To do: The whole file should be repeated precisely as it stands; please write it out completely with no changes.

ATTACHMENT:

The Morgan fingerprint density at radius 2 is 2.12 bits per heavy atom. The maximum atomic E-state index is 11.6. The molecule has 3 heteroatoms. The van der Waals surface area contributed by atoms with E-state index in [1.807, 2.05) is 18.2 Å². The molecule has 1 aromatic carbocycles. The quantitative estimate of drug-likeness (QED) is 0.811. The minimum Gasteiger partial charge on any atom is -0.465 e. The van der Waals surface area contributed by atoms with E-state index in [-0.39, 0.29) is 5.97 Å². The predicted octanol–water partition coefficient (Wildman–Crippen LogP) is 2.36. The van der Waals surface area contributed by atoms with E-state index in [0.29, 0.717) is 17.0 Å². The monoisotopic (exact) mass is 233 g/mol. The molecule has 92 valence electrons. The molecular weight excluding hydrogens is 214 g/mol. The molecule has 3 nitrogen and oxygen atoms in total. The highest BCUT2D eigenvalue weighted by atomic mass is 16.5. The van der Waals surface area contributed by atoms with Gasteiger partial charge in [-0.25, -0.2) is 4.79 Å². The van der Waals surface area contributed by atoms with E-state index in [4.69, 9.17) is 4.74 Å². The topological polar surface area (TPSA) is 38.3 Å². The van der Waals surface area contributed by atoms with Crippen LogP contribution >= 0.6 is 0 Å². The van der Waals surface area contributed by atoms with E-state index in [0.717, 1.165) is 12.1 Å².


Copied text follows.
The Morgan fingerprint density at radius 2 is 2.12 bits per heavy atom. The maximum atomic E-state index is 11.6. The molecule has 3 heteroatoms. The van der Waals surface area contributed by atoms with E-state index in [1.807, 2.05) is 18.2 Å². The molecule has 1 aromatic carbocycles. The quantitative estimate of drug-likeness (QED) is 0.811. The minimum Gasteiger partial charge on any atom is -0.465 e. The van der Waals surface area contributed by atoms with E-state index in [-0.39, 0.29) is 5.97 Å². The predicted octanol–water partition coefficient (Wildman–Crippen LogP) is 2.36. The van der Waals surface area contributed by atoms with E-state index in [0.29, 0.717) is 17.0 Å². The monoisotopic (exact) mass is 233 g/mol. The molecule has 92 valence electrons. The molecular weight excluding hydrogens is 214 g/mol. The molecule has 3 nitrogen and oxygen atoms in total. The highest BCUT2D eigenvalue weighted by atomic mass is 16.5. The van der Waals surface area contributed by atoms with Gasteiger partial charge in [-0.25, -0.2) is 4.79 Å². The van der Waals surface area contributed by atoms with E-state index in [4.69, 9.17) is 4.74 Å². The topological polar surface area (TPSA) is 38.3 Å². The van der Waals surface area contributed by atoms with Crippen LogP contribution >= 0.6 is 0 Å². The van der Waals surface area contributed by atoms with E-state index in [0.717, 1.165) is 12.1 Å².